“Just the other day I saw three buses stopped at the bottom of the estate because they all had glass smashed everywhere. It had gone over a nearby mum and her pram.
“If you see a big group of people anywhere around here you turn around and go the other way.”
Her grandmother added: “Stones are always thrown at buses around here as there’s nothing for the kids to do… It’s really bad where big groups gather around the Co-Op.
“My grandson lives around the corner and he’s been attacked twice. We don’t really go out at night, and would use a taxi if we did. It’s not nice for the drivers or the passengers.”
Another resident, Keith Pettman, told the outlet that the estate was suffering major issues with antisocial behaviour, saying: “There’s some youths on the estate that are a little rowdy.
“They mess about with bikes and things like all bored teenagers do but I know they get in the way of buses and people.
“There’s definitely vandals around that will smash a few things up every so often. The field also gets ripped up and recently a load of dustbins got set on fire.”
Pub chain giving away FREE pints to anyone with one of these 50 surnames
Are you on the list?
England’s World Cup campaign got off to a flying start yesterday with a convincing 6-2 win over Iran.
Our Welsh neighbours – who are also in Group B with us – managed a draw with the USA, thanks to a late Gareth Bale penalty.
But goals aren’t the only thing to celebrate this World Cup, as a pub chain is giving away FREE pints to lucky fans who have one of 50 surnames.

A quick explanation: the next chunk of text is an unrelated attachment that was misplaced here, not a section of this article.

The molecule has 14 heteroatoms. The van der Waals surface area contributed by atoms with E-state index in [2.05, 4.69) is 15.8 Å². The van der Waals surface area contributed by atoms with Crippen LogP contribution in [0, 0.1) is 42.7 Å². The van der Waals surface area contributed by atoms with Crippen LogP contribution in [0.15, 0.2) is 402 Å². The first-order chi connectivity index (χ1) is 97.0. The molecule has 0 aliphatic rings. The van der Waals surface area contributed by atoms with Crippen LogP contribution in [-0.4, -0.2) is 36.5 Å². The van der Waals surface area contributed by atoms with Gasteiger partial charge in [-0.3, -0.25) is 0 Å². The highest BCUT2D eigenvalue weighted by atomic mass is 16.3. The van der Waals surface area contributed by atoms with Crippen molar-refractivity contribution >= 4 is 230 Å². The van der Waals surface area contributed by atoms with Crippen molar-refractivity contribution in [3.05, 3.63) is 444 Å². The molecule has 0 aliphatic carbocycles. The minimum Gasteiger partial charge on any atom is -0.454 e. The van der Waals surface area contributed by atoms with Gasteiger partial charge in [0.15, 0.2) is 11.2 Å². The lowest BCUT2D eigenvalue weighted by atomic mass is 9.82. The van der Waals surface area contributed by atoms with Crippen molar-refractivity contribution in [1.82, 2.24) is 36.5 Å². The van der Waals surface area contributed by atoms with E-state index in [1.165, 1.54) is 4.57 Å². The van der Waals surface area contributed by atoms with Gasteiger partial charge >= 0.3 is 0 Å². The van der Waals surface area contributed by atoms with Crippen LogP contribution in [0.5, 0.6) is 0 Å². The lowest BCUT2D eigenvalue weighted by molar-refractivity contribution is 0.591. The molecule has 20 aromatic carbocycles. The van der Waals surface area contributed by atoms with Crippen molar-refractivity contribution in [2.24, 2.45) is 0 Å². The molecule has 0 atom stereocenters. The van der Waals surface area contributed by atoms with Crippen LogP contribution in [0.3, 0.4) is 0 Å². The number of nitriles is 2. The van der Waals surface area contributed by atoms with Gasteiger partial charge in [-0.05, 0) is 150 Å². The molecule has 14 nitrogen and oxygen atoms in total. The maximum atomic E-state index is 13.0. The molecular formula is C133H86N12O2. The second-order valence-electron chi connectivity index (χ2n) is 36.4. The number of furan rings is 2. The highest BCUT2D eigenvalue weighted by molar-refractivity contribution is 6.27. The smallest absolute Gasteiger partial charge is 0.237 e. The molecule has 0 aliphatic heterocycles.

Greene King is dishing out a free drink to anyone who has the same surname as a player in either the England or Wales squads.
If you have one of the lucky last names, you can claim a pint on the house at any point during an England or Wales game.
All you have to do is head to a participating Greene King pub with your driving licence or passport to prove your name.
Anyone with one of these 50 surnames can claim the free pint:
All you need to do is head down to your nearest participating boozer and show the bar your photo ID during any England or Wales World Cup group stage game.
You can find the nearest pub to you taking part in the offer here.
Will Ferrell appeals for spare room in North West to watch Eurovision
Got any room for Will?
Earlier this year it was announced that Eurovision 2023 would be held in Liverpool instead of Kiev, due to the ongoing war in Ukraine.
Following the news, all hotels and accommodation in the city quickly sold out – with many establishments dramatically increasing their prices in the process.
As such, finding somewhere to stay during the annual song contest has become nigh on impossible, even if you’re a Hollywood superstar like Will Ferrell.
Will recently appealed for help in finding accommodation for next year’s Eurovision during an appearance on BBC Radio 2 to promote his new film Spirited.
The actor previously wrote and starred in the 2020 film Eurovision Song Contest: The Story of Fire Saga, playing Icelandic singer Lars Erickssong.
READ MORE: Will Ferrell’s Buddy the Elf returns to screens in new Asda Christmas advert
During the BBC interview, Zoe Ball mentioned how much she enjoyed the film, to which Will responded: “And it’s in Liverpool this year, isn’t it?”
After being asked if he wanted to go, he said: “You know my mother really wants me to take her to Eurovision, she’s dying to go and she’s always wanted to go to Liverpool.”
Will added: “But aren’t the hotels all booked now?”
After the comedian appealed for a spare room to stay in, Zoe said: “If anyone is willing to put up Will Ferrell and his mum in Liverpool or the Liverpool area during Eurovision.”
Will revealed his requirements: “We need a clean, tidy room. We’ll share a room – two bunk beds that’s all we need. I know we’re kidding but my mom would love that, she’d be thrilled.”
Eurovision 2023 will consist of two semi-finals on May 9th and 11th, before the final on May 13th.